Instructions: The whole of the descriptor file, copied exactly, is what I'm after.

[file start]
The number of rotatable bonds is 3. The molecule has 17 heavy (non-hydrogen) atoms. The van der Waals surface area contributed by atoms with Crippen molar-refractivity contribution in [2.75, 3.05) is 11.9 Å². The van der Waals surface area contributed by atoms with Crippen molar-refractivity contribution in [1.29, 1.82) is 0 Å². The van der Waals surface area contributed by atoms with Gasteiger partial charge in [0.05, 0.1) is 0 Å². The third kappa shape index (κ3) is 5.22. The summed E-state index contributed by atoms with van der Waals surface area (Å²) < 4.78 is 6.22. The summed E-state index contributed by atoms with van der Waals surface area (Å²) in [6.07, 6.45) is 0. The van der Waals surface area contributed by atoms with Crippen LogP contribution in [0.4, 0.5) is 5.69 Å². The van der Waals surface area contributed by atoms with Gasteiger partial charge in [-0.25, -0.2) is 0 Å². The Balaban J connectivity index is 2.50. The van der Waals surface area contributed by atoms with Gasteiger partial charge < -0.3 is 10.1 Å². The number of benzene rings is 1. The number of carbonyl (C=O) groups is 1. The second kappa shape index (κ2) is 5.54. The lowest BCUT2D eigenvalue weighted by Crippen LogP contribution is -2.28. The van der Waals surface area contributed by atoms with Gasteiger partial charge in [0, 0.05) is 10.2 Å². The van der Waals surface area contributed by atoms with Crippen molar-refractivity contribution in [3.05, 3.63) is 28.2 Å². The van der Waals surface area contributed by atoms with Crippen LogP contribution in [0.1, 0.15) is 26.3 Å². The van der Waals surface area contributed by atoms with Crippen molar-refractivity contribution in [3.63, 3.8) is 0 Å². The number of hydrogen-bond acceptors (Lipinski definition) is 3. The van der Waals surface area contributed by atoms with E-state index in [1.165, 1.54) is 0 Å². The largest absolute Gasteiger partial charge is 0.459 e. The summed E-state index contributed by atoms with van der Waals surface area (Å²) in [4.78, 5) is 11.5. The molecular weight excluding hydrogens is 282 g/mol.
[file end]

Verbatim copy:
The number of rotatable bonds is 3. The molecule has 17 heavy (non-hydrogen) atoms. The van der Waals surface area contributed by atoms with Crippen molar-refractivity contribution in [2.75, 3.05) is 11.9 Å². The van der Waals surface area contributed by atoms with Crippen molar-refractivity contribution in [1.29, 1.82) is 0 Å². The van der Waals surface area contributed by atoms with Gasteiger partial charge in [0.05, 0.1) is 0 Å². The third kappa shape index (κ3) is 5.22. The summed E-state index contributed by atoms with van der Waals surface area (Å²) < 4.78 is 6.22. The summed E-state index contributed by atoms with van der Waals surface area (Å²) in [6.07, 6.45) is 0. The van der Waals surface area contributed by atoms with Crippen LogP contribution in [0.4, 0.5) is 5.69 Å². The van der Waals surface area contributed by atoms with Gasteiger partial charge in [-0.25, -0.2) is 0 Å². The Balaban J connectivity index is 2.50. The van der Waals surface area contributed by atoms with Gasteiger partial charge < -0.3 is 10.1 Å². The number of benzene rings is 1. The number of carbonyl (C=O) groups is 1. The second kappa shape index (κ2) is 5.54. The lowest BCUT2D eigenvalue weighted by Crippen LogP contribution is -2.28. The van der Waals surface area contributed by atoms with Gasteiger partial charge in [0, 0.05) is 10.2 Å². The van der Waals surface area contributed by atoms with Crippen molar-refractivity contribution in [3.05, 3.63) is 28.2 Å². The van der Waals surface area contributed by atoms with Crippen LogP contribution in [0.1, 0.15) is 26.3 Å². The van der Waals surface area contributed by atoms with Crippen molar-refractivity contribution in [3.63, 3.8) is 0 Å². The number of hydrogen-bond acceptors (Lipinski definition) is 3. The van der Waals surface area contributed by atoms with E-state index in [1.165, 1.54) is 0 Å². The largest absolute Gasteiger partial charge is 0.459 e. The summed E-state index contributed by atoms with van der Waals surface area (Å²) in [4.78, 5) is 11.5. The molecular weight excluding hydrogens is 282 g/mol.